Victor is about 17. He has a brother Ernest. Here’s a funny story about Ernest. My story, not Victor’s. My familiarity with Frankenstein was comics and film; and I didn’t remember an Ernest, so thought Oppel had invented him, so expected Ernest to die at any moment while reading This Dark Endeavor.

By my calculations, Elizabeth is about 13 or 14; Ernest 11; and William an infant.

Chapter II.

17 year old Victor is to head off for the University of Ingolstadt. Except Elizabeth and then Mother get scarlet fever, and Mother dies. “Why should I describe a sorrow which all have felt, and must feel? The time at length arrives, when grief is rather an indulgence than a necessity; and the smile that plays upon the lips, although it may be deemed a sacrilege, is not banished.” Sentences like that: love.

Victor meets two professors, M. Krempe, professor of natural philosophy, and M. Waldman, chemistry.

And Victor promptly dismisses a professor because he “was a little squat man, with a gruff voice and repulsive countenance.” Also, “I had a contempt for the use of modern natural philosophy.”Wait, is Victor the Holden Caulfield of the 18th century? Seriously, I love the arrogance of Victor, reacting to the man based on his appearance (oh, when will that happen again?) and believing that he, in his teenage glory, knows enough to hold all of natural philosophy in contempt.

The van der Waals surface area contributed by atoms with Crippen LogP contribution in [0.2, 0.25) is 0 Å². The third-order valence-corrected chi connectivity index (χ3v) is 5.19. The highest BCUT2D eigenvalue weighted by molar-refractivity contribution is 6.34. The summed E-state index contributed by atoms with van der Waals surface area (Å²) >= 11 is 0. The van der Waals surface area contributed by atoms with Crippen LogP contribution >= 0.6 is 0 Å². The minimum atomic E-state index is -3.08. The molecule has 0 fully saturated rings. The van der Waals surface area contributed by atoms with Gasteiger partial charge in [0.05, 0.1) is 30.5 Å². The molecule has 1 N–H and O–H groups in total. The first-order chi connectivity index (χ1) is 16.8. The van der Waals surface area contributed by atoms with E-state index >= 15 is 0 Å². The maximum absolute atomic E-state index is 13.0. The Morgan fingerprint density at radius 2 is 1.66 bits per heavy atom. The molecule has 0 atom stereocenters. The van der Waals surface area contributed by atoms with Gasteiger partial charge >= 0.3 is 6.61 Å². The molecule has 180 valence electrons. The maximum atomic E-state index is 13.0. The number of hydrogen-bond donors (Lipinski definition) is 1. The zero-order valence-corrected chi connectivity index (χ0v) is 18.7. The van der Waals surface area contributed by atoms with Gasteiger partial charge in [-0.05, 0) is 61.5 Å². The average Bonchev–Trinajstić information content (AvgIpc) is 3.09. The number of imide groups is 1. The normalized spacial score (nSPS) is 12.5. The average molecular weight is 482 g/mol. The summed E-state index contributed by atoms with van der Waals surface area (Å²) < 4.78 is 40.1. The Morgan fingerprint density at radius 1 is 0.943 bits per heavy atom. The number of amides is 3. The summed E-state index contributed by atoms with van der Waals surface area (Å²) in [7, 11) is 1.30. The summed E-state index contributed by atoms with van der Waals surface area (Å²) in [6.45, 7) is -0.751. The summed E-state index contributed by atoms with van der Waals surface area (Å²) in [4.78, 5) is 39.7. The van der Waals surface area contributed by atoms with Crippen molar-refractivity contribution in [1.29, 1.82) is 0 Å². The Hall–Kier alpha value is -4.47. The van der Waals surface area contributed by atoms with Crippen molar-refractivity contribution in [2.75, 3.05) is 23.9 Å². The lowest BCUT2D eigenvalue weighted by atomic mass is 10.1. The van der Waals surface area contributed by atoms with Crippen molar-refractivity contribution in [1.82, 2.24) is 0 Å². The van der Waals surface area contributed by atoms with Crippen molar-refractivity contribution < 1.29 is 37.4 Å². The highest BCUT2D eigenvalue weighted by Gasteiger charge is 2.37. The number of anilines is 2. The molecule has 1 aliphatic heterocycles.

Chapter III.

Victor decides that Kempe may know something after all: he has some “sound sense and real information.” Sadly, in these pre-plastic surgery days, he still has “a repulsive physiognomy and manners.”

Two years at Ingolstadt, and no return to Geneva. When these people travel, they travel!

“One of the phenomena which has peculiarly attracted my attention was the structure of the human frame, and, indeed, any animal endued with life. Whence, I often asked myself, did the principle of life proceed?”

“…I became myself capable of bestowing animation upon lifeless matter.” Alas, Victor does not share the details. No trying this one at home, boys and girls!

“It was with these feelings that I began the creation of a human being.”

The dissecting room and the slaughter-house furnished many of my materials.”

Ew, ew, ew. And also, at this point I’m going to assume that the unshared details include what Victor did so that his rooms (and himself) didn’t smell like rotten corpses. Otherwise, the neighbors hated him! And you thought the people next door smoking was bad!

Basically, Victor becomes totally obsessive, ignores everything else, and does this for a year or two.

6 thoughts on “Frankenstein

  1. So, time for me to pick up the copy I checked out and start reading along…. Yeah, I never got any of this from comics or movies or parodies or chapter books.


  2. The opening chapters of Frankenstein pull us in deeper, deeper through a series of narrative voices: Percy Shelley’s intro, then the ship’s captain, then Victor. Each is a man who some call mad. And where does this line lead?


  3. Sondy, I’m looking forward to your reactions as another new-to-the-book-but-not-the-story reader

    J.L. Bell, I hadn’t thought to look at Percy Shelley’s intro as part of the book itself and was holding off commenting until the end, when I’ll look at some of the additional materials in the Norton edition (both the first and second critical editions). As for mad…. oh yeah. As the story goes on, I’ll be commenting more on that for both Victor and his creation.